[Date Prev][Date Next][Thread Prev][Thread Next][Date Index][Thread Index]
Law and documentation
- To: commonloops.pa@Xerox.COM
- Subject: Law and documentation
- From: karl lieberherr <firstname.lastname@example.org>
- Date: Mon, 27 Jun 88 08:24:23 EDT
- Redistributed: commonloops.pa
John Berger has the following comments:
>Concerning the Law: You say that function calls inside a method M
>should use only certain objects as method selection arguments.
>How does the programmer know what arguments a function will use to
>dispatch according to type? How does the programmer know that a
>function is generic and will do such a dispatch?
When the programmer writes a function call, he/she has to know how the system
will locate the code to execute (otherwise the wrong code might get executed).
>You say the Law prohibits functional composition of accessor functions
>which return non-slot objects.
>How does the programmer know that a function-call is a slot-access?
If you request a reader or accessor, CLOS will generate such a function
for you. You can do it also with slot-value.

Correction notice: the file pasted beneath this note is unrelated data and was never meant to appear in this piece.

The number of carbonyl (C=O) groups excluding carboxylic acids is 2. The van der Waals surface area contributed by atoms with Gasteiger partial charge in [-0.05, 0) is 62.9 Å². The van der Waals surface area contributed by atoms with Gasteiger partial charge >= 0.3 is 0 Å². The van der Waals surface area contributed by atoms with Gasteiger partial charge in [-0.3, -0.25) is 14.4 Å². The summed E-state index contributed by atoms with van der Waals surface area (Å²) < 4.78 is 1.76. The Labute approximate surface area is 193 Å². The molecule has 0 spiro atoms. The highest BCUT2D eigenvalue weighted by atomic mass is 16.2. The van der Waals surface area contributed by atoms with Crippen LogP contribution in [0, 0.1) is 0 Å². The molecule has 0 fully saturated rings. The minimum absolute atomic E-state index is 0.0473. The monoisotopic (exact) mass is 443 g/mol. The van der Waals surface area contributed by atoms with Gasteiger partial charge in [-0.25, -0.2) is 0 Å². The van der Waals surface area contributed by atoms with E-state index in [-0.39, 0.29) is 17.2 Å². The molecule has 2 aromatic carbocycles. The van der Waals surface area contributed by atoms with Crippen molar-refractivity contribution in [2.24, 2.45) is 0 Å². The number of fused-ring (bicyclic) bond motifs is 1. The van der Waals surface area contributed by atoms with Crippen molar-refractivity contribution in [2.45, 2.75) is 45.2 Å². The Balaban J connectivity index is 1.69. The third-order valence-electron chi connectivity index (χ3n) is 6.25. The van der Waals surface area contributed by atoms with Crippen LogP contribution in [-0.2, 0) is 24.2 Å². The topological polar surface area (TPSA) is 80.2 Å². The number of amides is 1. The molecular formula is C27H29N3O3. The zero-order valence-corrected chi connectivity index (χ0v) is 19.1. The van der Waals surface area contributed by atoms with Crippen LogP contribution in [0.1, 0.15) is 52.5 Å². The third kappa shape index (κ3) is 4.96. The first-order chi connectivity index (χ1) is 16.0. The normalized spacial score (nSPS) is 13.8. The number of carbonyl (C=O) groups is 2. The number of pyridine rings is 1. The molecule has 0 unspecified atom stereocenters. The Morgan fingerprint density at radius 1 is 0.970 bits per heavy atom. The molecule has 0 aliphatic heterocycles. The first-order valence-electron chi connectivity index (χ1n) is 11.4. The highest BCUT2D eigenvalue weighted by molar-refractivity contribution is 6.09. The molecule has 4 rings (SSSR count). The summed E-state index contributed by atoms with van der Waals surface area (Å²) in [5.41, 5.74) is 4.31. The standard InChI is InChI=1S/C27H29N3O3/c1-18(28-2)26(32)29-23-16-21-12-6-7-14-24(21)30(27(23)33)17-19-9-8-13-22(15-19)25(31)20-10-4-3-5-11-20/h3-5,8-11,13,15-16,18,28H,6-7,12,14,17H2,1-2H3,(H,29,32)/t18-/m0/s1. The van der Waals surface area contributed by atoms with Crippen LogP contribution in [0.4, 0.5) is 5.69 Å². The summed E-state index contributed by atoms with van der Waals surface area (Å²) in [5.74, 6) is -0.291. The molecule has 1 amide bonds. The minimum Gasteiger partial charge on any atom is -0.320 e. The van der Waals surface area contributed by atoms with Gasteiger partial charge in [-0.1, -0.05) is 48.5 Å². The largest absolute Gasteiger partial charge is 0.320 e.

>You say it's okay to use objects that are created by the method in
>question, or by a function that it calls.
>How does the programmer know that an object returned by a function is
It is standard to distinguish between constructors, mutators and observers
(see Liskov and Guttag, Abstraction and Spec. in Progr. Dev., page 90).
I consider it good practice to consider it as part of the type of a method
whether it is a constructor or not.
>It seems that in order to use the Law, the programmer must have
>knowledge which violates an even older law: That of information-hiding.
No. The Law of Demeter promotes information restriction (in a given method
you can only call certain other methods). The concepts of information
restriction and information hiding are orthogonal to each other and both
have been proposed originally by Parnas. It is true that the Law requires you
to keep track of certain information, but you need that information anyway to
understand the method you are writing. It is excellent documentation to
your program. -- Karl